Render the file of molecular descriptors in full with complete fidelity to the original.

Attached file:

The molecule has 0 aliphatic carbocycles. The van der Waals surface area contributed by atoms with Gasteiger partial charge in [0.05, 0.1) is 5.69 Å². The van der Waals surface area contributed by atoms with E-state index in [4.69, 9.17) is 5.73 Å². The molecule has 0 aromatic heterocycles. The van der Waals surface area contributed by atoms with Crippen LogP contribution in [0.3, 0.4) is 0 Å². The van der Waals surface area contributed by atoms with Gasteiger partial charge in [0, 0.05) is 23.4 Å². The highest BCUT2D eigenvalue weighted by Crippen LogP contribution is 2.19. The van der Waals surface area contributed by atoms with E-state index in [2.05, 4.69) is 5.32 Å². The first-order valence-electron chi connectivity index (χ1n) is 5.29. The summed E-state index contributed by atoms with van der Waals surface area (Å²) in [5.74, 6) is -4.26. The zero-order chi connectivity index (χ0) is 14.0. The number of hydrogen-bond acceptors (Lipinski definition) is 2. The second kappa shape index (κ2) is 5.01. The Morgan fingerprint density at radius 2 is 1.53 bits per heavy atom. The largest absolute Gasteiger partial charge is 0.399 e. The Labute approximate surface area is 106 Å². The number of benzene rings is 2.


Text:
The molecule has 0 aliphatic carbocycles. The van der Waals surface area contributed by atoms with Gasteiger partial charge in [0.05, 0.1) is 5.69 Å². The van der Waals surface area contributed by atoms with E-state index in [4.69, 9.17) is 5.73 Å². The molecule has 0 aromatic heterocycles. The van der Waals surface area contributed by atoms with Crippen LogP contribution in [0.3, 0.4) is 0 Å². The van der Waals surface area contributed by atoms with Gasteiger partial charge in [0, 0.05) is 23.4 Å². The highest BCUT2D eigenvalue weighted by Crippen LogP contribution is 2.19. The van der Waals surface area contributed by atoms with E-state index in [2.05, 4.69) is 5.32 Å². The first-order valence-electron chi connectivity index (χ1n) is 5.29. The summed E-state index contributed by atoms with van der Waals surface area (Å²) in [5.74, 6) is -4.26. The zero-order chi connectivity index (χ0) is 14.0. The number of hydrogen-bond acceptors (Lipinski definition) is 2. The second kappa shape index (κ2) is 5.01. The Morgan fingerprint density at radius 2 is 1.53 bits per heavy atom. The largest absolute Gasteiger partial charge is 0.399 e. The Labute approximate surface area is 106 Å². The number of benzene rings is 2.